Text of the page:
Despite this, one consistent narrative from the mainstream media is that Ford has nothing to gain from coming forward with her allegations. In the wake of the confirmation hearing, however, friends and supporters raised more than $1 million through national crowdfunding campaigns, while Ford has been fielding lucrative book offers centered on her role in the confirmation and her allegations. Time magazine also named her to its “100 Most Influential People of 2019” list, and Sen. Kamala Harris, who was partly responsible for the outrageous witch hunt against Kavanaugh, authored Ford’s nomination.

Now comes the latest accolade bestowed upon the dubious Ford: the Roger Baldwin Courage Award from the Southern California chapter of the ACLU, received at the ACLU’s “Bill of Rights” dinner. When accepting the award, Ford said she did not feel courageous for coming forward, but instead “was simply doing my duty as a citizen.”

She further stated, “I understood that not everyone would welcome my information, and I was prepared for a variety of outcomes, including being dismissed [… but] was not prepared for the venom, the persistent attacks. I was not prepared to be physically threatened and forced out of my home.” Ford received a standing ovation from attendees at the conclusion of her acceptance speech.

Kavanaugh, on the other hand, is still living with his legacy scorched by the mainstream media. Just last week, Kavanaugh appeared at an event for The Federalist Society. Protesters stood outside in “The Handmaid’s Tale” garb of red robes and white hoods in an attempt to highlight Ford’s allegations even after Ford and her politically motivated legal representation refused to offer much of any evidence into the record for the Judiciary Committee to consider. Moreover, several congressional Democrats have periodically called for Kavanaugh’s impeachment in the months since his confirmation.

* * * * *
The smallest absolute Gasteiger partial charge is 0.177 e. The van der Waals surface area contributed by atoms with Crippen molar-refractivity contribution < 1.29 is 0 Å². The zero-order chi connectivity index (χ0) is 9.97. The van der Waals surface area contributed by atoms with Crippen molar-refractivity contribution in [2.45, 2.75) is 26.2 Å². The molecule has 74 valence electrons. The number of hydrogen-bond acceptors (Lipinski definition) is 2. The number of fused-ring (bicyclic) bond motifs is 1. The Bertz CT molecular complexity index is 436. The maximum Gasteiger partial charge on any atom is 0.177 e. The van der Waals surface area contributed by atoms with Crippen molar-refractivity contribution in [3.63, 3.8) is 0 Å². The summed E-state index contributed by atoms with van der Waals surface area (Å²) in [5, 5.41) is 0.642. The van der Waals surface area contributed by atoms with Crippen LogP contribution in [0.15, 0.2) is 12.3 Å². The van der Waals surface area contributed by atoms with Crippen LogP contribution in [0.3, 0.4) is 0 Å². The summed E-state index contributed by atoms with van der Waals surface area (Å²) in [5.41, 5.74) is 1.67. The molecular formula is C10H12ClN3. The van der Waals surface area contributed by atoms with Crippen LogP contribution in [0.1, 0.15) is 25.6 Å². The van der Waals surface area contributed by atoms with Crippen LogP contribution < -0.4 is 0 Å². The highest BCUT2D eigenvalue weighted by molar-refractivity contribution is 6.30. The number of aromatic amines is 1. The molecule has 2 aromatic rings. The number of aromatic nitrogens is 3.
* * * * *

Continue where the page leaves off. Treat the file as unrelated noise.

The confirmation of Justice Kavanaugh was a striking lesson for the nation in the importance of due process — not only within the judicial system, but also within the context of how we as Americans consider charges of wrongdoing in everyday life — as well as the vitriolic and partisan slant the mainstream media can cast upon a national story. One year after a Supreme Court justice was nominated to the bench with all available evidence and logic weighted against the claims of a politically motivated accuser, it is that accuser who continues to garner support from the media, which remains silent regarding the rightful appointment of the judge.

Frank J. Tantone is a licensed attorney, practicing law in New York and New Jersey. Previously, his work has been published in the Journal of Civil Rights and Economic Development, a law journal circulated among segments of the legal community several times per year. He is currently expanding his work to include topics concerning American conservative politics and policymaking.